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Beetles are Supercool! Understanding the Life Cycle of Mountain Pine Beetles
This article is from Issue Olympic Winter Games - Vol. 2 No. 2.
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Mountain pine beetles are important to the Western United States. They have a very special life cycle, that includes staying “supercool,” or dormant, for most of their life. The scientists in this study want to know how this important life cycle could be affected by our changing climate.
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Many plants and animals live in annual cycles. They respond to seasonal temperature changes and changes in the length of the day. Some scientists are interested in studying the effect of these seasonal changes on the life cycle of plants and animals. The science that investigates these effects is called phenology . The science of phenology also investigates the influence of climate on the life cycle of plants and animals. This is important, because many scientists now believe that our climate is changing. In this study, the scientists were interested in understanding how a change in climate might affect the life cycle of a particular species of beetle. Because they could not wait a hundred or more years for the climate to change, the scientists used a computer program to predict what might happen.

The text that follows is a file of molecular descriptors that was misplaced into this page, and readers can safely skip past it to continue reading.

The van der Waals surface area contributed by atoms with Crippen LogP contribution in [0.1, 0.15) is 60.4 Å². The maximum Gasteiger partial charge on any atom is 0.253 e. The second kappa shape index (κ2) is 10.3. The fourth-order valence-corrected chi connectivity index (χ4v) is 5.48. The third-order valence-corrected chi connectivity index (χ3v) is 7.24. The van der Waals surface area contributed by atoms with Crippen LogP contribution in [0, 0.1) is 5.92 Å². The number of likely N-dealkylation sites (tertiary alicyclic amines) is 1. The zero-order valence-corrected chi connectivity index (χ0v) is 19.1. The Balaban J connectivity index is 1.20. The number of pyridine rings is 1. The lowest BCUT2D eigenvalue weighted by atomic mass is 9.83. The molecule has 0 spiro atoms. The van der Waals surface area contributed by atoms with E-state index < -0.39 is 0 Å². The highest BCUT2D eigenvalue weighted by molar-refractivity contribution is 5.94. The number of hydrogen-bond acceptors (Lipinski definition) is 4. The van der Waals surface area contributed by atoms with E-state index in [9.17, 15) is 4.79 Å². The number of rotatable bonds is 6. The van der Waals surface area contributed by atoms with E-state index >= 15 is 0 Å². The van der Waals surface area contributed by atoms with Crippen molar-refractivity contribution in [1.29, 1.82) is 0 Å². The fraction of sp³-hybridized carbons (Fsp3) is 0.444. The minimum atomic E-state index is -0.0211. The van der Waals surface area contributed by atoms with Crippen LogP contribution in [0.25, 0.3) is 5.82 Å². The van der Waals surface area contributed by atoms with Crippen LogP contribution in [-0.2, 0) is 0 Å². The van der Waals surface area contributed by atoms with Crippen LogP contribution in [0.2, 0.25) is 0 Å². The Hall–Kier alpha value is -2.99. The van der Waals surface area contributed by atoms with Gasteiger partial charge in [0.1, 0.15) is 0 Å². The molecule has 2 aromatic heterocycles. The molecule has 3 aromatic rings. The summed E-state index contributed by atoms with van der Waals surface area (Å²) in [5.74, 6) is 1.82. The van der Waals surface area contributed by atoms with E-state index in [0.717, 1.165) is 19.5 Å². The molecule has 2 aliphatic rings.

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Mountain pine beetles (Dendroctonus ponderosae Hopkins) are sometimes supercool! This is what scientists call the beetles'ability to 'chill out' during the cold winter months, during their larva stage (Figure 1). During the winter, the beetle larvae live in the interior of pine trees. Because mountain pine beetles are composed partly of water, they must have made adaptations to keep from freezing in the cold of winter. When water freezes, it forms six-sided crystals. The crystals have sharp edges that could damage the other structures inside of the beetle. Mountain pine larvae have found a way to metabolize carbohydrates, which contain water, into glycerol during the winter months. Glycerol is a form of alcohol, and therefore will not freeze '" it is insect antifreeze! When the temperatures turn warm again, the larvae turn the glycerol back into carbohydrates. Carbohydrates are a source of energy for the beetles. Mountain pine beetles have adapted to cold conditions, and this allows them to survive.
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